Traditionally, when journalists write about the widening of the digital divide, what they're talking about is the gap between those who have access to digital technologies and those that don't. As a recent article in The Wall Street Journal points out, that's no longer the case. In this context, the rift that they're speaking of relates to the growing disconnect between attendees of live concerts who feel entitled to brandish their cell phones, digital cameras, and, in a rising number of cases, full-blown camcorders and those who think that the very act of doing so defies the purity of the live music experience.
For some, it's the matter of becoming distracted and watching the recording screen of another fan. Others plainly think that it takes away from the tribal aspect of concerts. That by connecting to somewhere else and watching a screen over their heads, these fans are at the venue in body but not in spirit.
This is what some social researchers call "absence-in-presence." Part of the reason that fans feel the need to wield their devices is because it allows them to be with their friends even though they're physically apart. The other is because they've become so used to documenting their experiences. It doesn't matter if the band playing is offering a professional recording of the live show. The attendees want to capture their own experience of the show and share it with their friends.
An Audience With An Audience
Whether or not the act of doing so is destroying the essence of the event is up for debate. As an active concertgoer myself, I can't say I've picked sides. Sure, I've always been a minimalist when it comes to attending live shows, but that's me.
Facebook hadn't taken off yet when I first started attending concerts. Therefore, not only was there less of a motive to bring a digital device to a show, but the reasons why people carried them were different. It's one thing to snap a couple pictures with the intent of showing them to a few friends and grabbing a small keepsake. It's quite another to be able to capture the moment and share it with all of your friends, often, in real-time. The dynamic shifts. Fans might be the audience of the artist, but the artist isn't the audience of the fans.
In most cases, the pictures and short films get shared on social networks and reach upwards of four hundred. In others, some fans may have their own audience of thousands. And as it also happens, sometimes that short video that a fan recorded has the potential to go viral and reach hundreds of thousands, if not millions of viewers. As John Jurgensen makes apparent in his article, "Acts are all too aware of how their careers can be buoyed or sunk by a critical mass of exclamation-pointed Facebook postings and Twitter links to raw footage."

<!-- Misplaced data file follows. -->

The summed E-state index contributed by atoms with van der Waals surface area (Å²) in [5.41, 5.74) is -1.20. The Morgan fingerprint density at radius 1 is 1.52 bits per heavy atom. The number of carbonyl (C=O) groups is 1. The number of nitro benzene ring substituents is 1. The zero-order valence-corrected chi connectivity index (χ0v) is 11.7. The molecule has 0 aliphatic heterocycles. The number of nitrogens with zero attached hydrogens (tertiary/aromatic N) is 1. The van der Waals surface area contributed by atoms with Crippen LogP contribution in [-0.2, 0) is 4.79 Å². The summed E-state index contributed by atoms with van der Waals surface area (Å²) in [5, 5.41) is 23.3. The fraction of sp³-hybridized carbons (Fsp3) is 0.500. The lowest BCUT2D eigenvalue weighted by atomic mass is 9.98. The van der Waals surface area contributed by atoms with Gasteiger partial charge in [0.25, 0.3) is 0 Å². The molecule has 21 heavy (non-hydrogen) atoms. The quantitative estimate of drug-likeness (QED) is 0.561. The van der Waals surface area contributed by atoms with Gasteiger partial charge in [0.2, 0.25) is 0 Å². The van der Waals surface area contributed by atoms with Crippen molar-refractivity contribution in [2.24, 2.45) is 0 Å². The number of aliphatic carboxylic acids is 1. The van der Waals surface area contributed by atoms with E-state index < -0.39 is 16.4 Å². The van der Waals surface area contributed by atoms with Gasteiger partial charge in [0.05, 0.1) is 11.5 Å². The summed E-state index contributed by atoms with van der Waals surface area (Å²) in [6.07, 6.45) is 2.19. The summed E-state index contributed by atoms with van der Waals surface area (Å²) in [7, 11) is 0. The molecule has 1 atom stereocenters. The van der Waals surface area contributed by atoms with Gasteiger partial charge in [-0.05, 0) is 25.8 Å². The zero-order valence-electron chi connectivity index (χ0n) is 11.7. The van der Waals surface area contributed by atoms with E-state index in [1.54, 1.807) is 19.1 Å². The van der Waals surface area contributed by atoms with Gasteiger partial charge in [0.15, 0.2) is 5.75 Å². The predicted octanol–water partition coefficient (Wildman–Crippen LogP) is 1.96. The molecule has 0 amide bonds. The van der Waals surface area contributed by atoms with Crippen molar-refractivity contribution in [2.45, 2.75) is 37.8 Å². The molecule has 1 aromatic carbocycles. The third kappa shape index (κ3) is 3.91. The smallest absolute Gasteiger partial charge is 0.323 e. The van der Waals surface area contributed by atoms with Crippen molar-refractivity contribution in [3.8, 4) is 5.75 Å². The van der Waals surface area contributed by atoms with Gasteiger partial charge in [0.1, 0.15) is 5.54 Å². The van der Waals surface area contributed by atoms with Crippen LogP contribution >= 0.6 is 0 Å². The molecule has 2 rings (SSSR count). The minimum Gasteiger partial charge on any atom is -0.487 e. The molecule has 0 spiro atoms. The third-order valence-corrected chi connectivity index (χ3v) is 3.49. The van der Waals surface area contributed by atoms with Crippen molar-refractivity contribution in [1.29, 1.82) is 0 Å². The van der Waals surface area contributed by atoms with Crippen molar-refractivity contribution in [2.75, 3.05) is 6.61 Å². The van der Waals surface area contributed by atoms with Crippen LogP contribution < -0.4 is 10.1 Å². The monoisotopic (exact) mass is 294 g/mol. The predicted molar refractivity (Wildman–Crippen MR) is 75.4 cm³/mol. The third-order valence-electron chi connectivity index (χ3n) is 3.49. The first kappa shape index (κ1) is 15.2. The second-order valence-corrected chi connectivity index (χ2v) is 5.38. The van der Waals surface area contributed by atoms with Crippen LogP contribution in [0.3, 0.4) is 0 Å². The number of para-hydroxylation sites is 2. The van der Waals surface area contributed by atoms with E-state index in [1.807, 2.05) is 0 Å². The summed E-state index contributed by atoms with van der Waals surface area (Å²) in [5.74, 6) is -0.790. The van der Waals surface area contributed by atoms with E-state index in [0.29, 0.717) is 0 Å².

Now that monetary gains have transferred away from the production of recorded music, in most cases, artists are left to burn up the road in order to make up the difference. It used to be that the live show of an artist could only be seen live or heard through albums. Then, there were professionally captured and released concert films and music videos. But an act could be at their very best and do a number of takes to ensure that the essence of their performance was at its best.
More Human Than Human
Groups are now charged with the task of being more human than human. If footage escapes of a bad night on tour, it could sink the interest of fans only a few towns away. Worse still, it could circulate, unbeknownst to the artist, and damage their reputation as performers entirely—for as long as the Internet remembers or until the audience forgets, but they might not.
As social scientists have learned, humans are forgiving of their own shortcomings but fail to acknowledge and give lenience to those that befall others.
Artists are damned if they allow digital devices at shows and can't stand the body motionless, lit-up faces. Since it's so difficult to buck something that isn't so much of a trend as it is the mobile communications revolution taking hold.
Up-and-coming artists likely can't afford to not allow fans to film their shows. These days, you never know who's recording the performance for themselves and who's capable of extending the reach of the group in a single upload.
Thus, more so than established acts, indie artists are damned if they don't let fans use their digital devices. The audience with an audience is challenging the social norms of what is considered to be acceptable behavior at live shows.
A Sea Of Phones, I Mean Fans
In an age where concert tickets tend to be an investment and those who are in the very front row recording tend to be the ones who waited outside for several hours to ensure their optimum placement; it's a hard call.
In my experience, the thought of bringing any kind of digital devices into shows makes me wince. I've witnessed far too many cellphones reduced to not much more than hockey pucks as someone a few rows away is searching the floor, on their hands and knees, in the face of thousands of bodies capable of crushing them, in fear, hoping to find their now long lost device.
To this day, I still leave everything in my car, double-knot my shoes, and drink a Gatorade an hour before. Keeping my shoes on, staying hydrated, and seeing the show—that's my goals. If you want to take the risk and record it too, go for it.
Inspired by: Is Video Killing the Concert Vibe? Lighters held aloft at rock shows have given way to camera phones. Meet the backlash. (WSJ)